Maintaining Professional Boundaries
Professional boundaries are vital in OPO work because we are working on a deep level with vulnerable people. We have a responsibility to them to do things to the best of our ability and to ensure that our help and support does not damage or disenfranchise them.
The personal qualities of those who choose to work in the OPO field—including empathy and dedication—combine with the unpredictable and demanding nature of the work itself to create a perfect storm. Your work can become your life and donor families can become “your” families.
When professionals don’t set appropriate boundaries, potential donor families underestimate their own coping skills and can become dependent. Families who help each other feel empowered, and this is very important to their recovery from acute grief. When they see us give too much, some family members will turn their energies to helping the helpers… clearly not in their best interests. When your relationship with them ends, as it must, this can constitute another loss. Setting professional boundaries can help them avoid this loss. Remember, we represent the worst time of their lives; encouraging families to move beyond those memories and any reliance on us contributes to their healing.
You are touched and changed by your experiences with families. Honoring your contact with them will help to give you closure and allow you to move forward. Take time to think about the deep human connection that often occurs; acknowledge it as an important part of your life as well as the family’s. Consider keeping a small memory book where you can enter the names of the people you’ve worked with, your hopes and wishes for them. And then turn the page, so that you’re ready for the next family. Make time with colleagues to talk about the human dimensions of your cases; consider creating a memorial to families at the office. In presentations, briefly acknowledge the courage and generosity of families, so that they are never only donation cases.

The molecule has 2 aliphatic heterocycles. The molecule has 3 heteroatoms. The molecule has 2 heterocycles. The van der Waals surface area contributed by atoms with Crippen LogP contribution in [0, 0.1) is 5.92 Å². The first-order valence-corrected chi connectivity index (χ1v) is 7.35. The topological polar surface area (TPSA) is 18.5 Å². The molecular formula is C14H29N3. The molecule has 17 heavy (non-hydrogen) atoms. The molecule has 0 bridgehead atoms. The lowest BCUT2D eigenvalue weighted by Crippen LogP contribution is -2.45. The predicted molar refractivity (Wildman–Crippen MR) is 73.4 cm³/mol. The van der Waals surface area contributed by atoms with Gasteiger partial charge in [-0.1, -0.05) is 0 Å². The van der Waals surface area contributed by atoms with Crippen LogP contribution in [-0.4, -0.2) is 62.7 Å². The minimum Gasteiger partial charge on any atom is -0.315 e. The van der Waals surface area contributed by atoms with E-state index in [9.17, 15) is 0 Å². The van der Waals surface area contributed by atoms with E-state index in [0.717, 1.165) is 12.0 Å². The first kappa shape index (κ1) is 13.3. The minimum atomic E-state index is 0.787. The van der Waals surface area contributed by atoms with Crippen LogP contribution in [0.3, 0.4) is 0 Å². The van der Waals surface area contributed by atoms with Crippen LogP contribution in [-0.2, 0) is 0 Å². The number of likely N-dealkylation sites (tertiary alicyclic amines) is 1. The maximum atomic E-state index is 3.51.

Finally, you must learn how to build your personal resilience. Identify strategies to deal with stressful events in the moment, including relaxation, stepping away, and seeking support. And perhaps, even more importantly, dedicate time and attention to your own well-being: exercise, healthy nutrition, time with family and friends. Put yourself on your own calendar!
Cherry Wise began working in the OPO field in 1997 when she had a private practice as a psychologist and was a professor at the Wright Institute of Professional Psychology in Berkeley. Previously she was director of a non-profit organization that provided services to children and their families in times of bereavement or impending loss.